So what’s a whale? In this case it’s not a big fish. The whale I’m referring to here is a very large customer. It’s the client that spends more with you than anyone else. Overnight it can take your business to the next level. But if you are not careful, it can also put you out of business.
Pursuing large clients is what most of us strive to do. It’s even better if the company is well known. It gives us instant credibility with prospects and within our industry.
But let’s not kid ourselves. Landing a whale is a lot of hard work. As they say, getting the order is the easy part. Ramping up your business to manage their demands can strain the whole organization. HR, finances, and the needs of existing clients can all be impacted.
Even once the large client is up and running, you have a brand new challenge. That is to deemphasize its importance to your business. It’s not uncommon that a newly acquired customer can account for 30% or more of your business. But having any client that represents more than 15% of your business is a flashing red light.
The 15% rule
Somewhere along my entrepreneurial journey, I had read that “no client should represent more than 15% of your business!” I have no idea where I had read this, but once I understood why, I embraced it.
Why the 15% rule? The 15% rule is designed for your protection. As a client moves above 15% of your revenues, their importance to your business grows exponentially. This is because, large, and very large clients end up representing a disproportionate amount of your revenue, your expenses, and your focus. This shouldn’t come as a surprise and is to be expected. But as the saying goes, “don’t put all your eggs in one basket”, because if you do, you better keep an eye on that basket.
When you consider that for most of us, onboarding a large client requires some form of investment. Depending on your industry, it could range from hiring a few people to committing to more physical space, vehicles and equipment that could run into the thousands of dollars. As a result, the financial pressure and risk rise significantly.
So let’s look at this in a pragmatic way. A healthy net profit for many small businesses is 7%, but most barely exceed 4%. So, in a million dollar business that only represents $40,000. Not a lot of money to cover increased costs.
And if we are being honest, most of us sharpen our pencils when it comes to pitching a potential whale. Granted, if priced right, this strategy should put more dollars in our pockets, but it reduces our margins.
This then results in their percentage of expenses exceeding the percentage of revenue. For example, they may equal 20% of your revenue, but because of the discount you provided, they now account for 30% of your expenses. This is normal and so long as they are a client, things should work.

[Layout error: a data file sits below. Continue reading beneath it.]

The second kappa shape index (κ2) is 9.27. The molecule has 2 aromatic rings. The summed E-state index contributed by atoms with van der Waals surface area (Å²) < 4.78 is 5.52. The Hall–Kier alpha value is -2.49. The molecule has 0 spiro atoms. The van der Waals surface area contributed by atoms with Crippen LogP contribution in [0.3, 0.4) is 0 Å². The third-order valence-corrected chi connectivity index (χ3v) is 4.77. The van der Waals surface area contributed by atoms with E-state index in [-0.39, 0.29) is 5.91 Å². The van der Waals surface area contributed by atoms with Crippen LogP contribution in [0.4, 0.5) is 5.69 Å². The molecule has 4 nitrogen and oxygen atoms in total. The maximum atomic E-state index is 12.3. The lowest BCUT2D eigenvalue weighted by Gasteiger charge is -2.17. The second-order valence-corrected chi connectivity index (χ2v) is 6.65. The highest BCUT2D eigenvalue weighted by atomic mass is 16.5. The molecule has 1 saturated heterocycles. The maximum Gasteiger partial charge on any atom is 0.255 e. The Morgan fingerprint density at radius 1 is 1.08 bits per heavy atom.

But what happens if you lose that client? Losing the revenue is one thing, but now having to cover all those expenses can become a monumental challenge. Your 4% net profit won’t come close covering an extra 30% in expenses and now your once profitable business can be facing bankruptcy.
However, before it gets that far, you would try to counter the loss by cutting expenses. But reducing staff usually comes a cost of severance pay and those fixed costs, like rent, are almost impossible to dispose of quickly without paying huge penalties. This of course is with money that you may not have.
Growing our business is what keeps things exciting and if done properly can be quite profitable. But keeping your business safe is equally important. That is why the 15% rule is so critical.
So if growing your business is your goal, then you must make growing your existing clients or finding new ones a priority to deemphasize the whale’s dominance. Granted this adds more pressure to your already busy life, but it’s too easy to relax at this point. Once you’ve brought the new whale’s revenue back in line, you can take a break.
By limiting your largest clients to 15% of revenue, it also reduces your dependence on them. Should they leave, and they most likely will at some point, you will probably only face some short term pain. But with a little hustle, you can survive and get back to building your company.
For those that are interested, I’ve created a “Be prepared checklist” that is available for download by clicking here.
Get More LIFE Out of Your Business
You shouldn’t be the hardest working person in your company.
Many small business owners find that even after the struggling start-up years, they’re working too many hours and still managing every aspect of their businesses.
Greg Weatherdon has been there, done that. As an entrepreneur, he learned not only how to get a business to the point of running smoothly, but also how to reduce the number of hours he worked, delegate more responsibility to his employees, and take longer vacations while his business chugged along like a well-oiled machine. And now he is providing the secret to success.
Do you suffer from any of the following?
1. Business ownership isn’t living up to the dream.
2. Endless workdays.
3. You can’t find good people.
4. Profits are less than expected.
5. You can never take a vacation.
You’re not alone. But there is a solution. As Greg demonstrates, with some time and effort, you really can Get More Life Out Of Your Business.